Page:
Nov 22, 1967 was a historic day in New York History as it was the final day of the original Trans Hudson Ferry service which began some three hundred years earlier and became an extension of railroad service connecting New York City. On that day , at 5:45 , Elmira whistled off and departed eastbound from Hoboken to Barclay Street in Manhattan. At the same time, Lackawanna left Barclay street westbound for Hoboken. Lackawanna was an original Delaware Lackawanna and Western boat , the oldest in the fleet having been built in 1895. At 6pm that day , Elmira whistled off at Barclay street for the last time and proceeded westbound for Hoboken. It was the last run of a railroad ferry on the Hudson.
After world war two, Railroad ferries on the Hudson were operated by the Central Railroad of New Jersey, The Pennsylvania railroad, the Erie Railroad, the New York Central Railroad and the Lackawanna railroad. The PRR was the first to end operations to exchange place from Cortland st about 1950. New York Central operated the longest Hudson Route from Cortland st to Weehawken being more than 20 minutes at sea so to speak. New York Central also operated a 42nd st run to Weehawken perhaps better known than the Cortland st run. They ended in the late 1950s. The Erie service was consolidated with the Lackawanna in the late 1950s and eventually merged as the Erie-Lackawanna in 1960. The Jersey Central service went on into the mid 1960s . Thus the Erie Lackawanna operation was the last making the last run 50 years ago . Ferry service has been revitalized on the Hudson and East Rivers in recent years but is a different sort of operation than in the era of the railroad ferries.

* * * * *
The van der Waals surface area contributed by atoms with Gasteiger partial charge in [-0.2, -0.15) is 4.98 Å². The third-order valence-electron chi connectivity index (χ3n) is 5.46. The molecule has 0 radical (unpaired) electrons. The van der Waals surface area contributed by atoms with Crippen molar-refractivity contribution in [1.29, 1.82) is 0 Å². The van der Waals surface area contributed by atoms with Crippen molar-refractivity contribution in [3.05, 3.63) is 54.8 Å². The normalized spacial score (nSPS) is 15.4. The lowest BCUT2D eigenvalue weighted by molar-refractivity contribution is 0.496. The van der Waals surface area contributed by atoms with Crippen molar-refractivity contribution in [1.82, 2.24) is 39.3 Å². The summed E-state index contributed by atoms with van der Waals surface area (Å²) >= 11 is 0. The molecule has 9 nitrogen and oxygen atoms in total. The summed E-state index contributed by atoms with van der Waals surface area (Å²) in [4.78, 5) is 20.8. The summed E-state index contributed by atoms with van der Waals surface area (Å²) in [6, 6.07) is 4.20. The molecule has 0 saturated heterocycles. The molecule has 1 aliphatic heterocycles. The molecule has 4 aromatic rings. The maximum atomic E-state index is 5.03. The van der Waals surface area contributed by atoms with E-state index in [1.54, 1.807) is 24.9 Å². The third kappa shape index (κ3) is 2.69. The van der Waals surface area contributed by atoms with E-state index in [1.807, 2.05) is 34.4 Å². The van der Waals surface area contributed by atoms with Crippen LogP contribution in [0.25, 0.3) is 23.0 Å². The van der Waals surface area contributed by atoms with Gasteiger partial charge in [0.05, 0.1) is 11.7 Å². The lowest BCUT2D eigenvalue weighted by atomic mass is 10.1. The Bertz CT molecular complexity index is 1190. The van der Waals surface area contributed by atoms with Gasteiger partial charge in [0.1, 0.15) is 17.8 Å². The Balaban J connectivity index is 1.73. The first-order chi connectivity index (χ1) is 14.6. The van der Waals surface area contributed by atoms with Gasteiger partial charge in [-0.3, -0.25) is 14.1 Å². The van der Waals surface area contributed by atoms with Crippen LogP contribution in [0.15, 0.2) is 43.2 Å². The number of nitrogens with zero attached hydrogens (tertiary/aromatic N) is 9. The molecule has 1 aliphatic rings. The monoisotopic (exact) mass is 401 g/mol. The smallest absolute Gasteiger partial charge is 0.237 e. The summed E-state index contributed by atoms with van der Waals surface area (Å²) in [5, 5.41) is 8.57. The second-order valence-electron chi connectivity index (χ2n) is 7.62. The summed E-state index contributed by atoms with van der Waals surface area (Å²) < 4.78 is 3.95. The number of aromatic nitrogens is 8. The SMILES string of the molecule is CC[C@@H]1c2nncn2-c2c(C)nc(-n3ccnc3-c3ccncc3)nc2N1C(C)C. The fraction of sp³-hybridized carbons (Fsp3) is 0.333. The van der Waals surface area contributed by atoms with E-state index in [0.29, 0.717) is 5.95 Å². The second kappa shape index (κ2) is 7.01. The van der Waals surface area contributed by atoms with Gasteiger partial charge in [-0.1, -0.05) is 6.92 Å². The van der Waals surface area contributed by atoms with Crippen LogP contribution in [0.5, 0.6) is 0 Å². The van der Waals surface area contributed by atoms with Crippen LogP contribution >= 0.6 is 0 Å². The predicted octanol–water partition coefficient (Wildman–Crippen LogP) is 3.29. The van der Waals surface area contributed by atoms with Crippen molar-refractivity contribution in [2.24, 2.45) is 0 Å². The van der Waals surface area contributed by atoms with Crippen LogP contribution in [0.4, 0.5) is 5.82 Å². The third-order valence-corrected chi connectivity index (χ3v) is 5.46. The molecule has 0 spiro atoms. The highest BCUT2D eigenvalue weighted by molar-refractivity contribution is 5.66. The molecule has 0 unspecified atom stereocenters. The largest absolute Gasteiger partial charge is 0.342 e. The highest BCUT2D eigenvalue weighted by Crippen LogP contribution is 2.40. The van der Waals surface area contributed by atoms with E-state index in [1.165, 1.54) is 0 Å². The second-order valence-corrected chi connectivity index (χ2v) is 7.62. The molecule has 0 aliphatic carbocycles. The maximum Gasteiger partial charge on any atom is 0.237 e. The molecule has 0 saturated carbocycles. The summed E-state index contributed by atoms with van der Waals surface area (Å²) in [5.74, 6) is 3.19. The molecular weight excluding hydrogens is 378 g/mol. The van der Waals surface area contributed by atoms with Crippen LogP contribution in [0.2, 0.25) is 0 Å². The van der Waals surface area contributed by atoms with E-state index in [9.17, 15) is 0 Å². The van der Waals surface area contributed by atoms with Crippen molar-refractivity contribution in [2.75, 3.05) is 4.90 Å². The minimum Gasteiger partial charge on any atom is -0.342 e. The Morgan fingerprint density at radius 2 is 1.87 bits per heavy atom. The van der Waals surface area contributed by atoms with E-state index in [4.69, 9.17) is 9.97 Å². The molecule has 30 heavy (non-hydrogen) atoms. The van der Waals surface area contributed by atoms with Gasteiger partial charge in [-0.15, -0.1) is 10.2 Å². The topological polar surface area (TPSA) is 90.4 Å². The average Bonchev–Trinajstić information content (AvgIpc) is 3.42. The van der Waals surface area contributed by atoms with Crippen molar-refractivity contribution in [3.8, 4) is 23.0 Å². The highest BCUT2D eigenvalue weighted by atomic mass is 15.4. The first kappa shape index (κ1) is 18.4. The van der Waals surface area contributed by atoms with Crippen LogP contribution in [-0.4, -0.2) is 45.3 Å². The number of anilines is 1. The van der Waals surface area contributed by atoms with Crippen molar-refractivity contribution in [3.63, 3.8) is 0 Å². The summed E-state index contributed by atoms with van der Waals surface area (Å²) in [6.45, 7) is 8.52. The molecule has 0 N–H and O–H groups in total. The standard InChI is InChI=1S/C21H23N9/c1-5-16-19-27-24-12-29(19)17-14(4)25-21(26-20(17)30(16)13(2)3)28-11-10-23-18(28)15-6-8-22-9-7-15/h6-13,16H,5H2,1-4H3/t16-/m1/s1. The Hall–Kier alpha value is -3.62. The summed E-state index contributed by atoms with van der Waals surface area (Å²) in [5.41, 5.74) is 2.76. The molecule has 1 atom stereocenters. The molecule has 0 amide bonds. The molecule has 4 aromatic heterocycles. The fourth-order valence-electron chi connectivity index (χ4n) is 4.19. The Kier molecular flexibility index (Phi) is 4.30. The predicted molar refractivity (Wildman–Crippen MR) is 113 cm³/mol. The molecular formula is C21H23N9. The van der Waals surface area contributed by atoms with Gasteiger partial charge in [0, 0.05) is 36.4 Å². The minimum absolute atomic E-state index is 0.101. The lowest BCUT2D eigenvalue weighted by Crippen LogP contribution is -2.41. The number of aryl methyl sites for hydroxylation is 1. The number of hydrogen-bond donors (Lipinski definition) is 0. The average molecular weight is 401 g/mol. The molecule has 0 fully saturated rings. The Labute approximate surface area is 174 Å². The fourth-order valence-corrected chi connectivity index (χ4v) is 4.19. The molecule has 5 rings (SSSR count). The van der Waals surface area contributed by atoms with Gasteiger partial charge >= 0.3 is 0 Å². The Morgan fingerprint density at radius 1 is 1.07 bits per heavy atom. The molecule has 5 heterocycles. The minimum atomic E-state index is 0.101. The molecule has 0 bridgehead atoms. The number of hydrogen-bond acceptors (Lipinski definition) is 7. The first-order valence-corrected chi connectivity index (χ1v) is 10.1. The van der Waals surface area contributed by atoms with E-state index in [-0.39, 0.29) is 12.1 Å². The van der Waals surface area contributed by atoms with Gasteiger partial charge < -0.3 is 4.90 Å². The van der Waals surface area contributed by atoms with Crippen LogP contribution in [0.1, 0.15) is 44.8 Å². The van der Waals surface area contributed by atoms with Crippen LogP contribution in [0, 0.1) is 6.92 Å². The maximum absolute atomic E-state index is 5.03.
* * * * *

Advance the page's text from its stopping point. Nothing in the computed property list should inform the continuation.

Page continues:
Here is the New York Centrals Niagara making the Cortlandt street run.
a modern photo of the Lackawanna's New York City Barclay street terminal. This photo was made before the Erie Lackawana merger but consolidation of ferry services already in place with Erie boats using Lackawanna terminals.
Lackawann also had terminal a little further up the river at Christopher street. It lasted into the postwar period . This is a turn of the century photo. Lackawanna boats also once served a terminal at 23rd street. I believe those services were gone before World war 2.
and across river was the Lackawanna Hoboken terminal. You can see the ERIE sigh added above Lackawanna and the stacks have the EL herald on them on the boats. The terminal still exists and is used for NJDOT;s trains and PATH trains terminating in Hoboken. .Believe the modern service on the river may operate from here as well.
The Lackawanna's POCONO on the crossing between Hoboken and Barclay Street
The BINGHAMTON on the crossing. Doesn't look too crowded in this photo. BINGHAMTON became a restaurant on the Hudson after its ferry days for some time. It had been closed in recent years looking for a pan to save her. Hurricane Sandy did her in in 2012.
Lackawanna getting ready to depart on an evening rush hour trip. Who remembers the New York Telegram newspaper? This is what it looked like when she made her last run from Barclay street in 1967.
on board the LACKAWANNA . It had a grand feeling to be on board in the cabin.
ELMIRA made the last crossing in 1967. She was tied up in Edison NJ for some time . She was visible from the Northbound New Jersey Turnpike. She also fell on hard times and became derelict itself.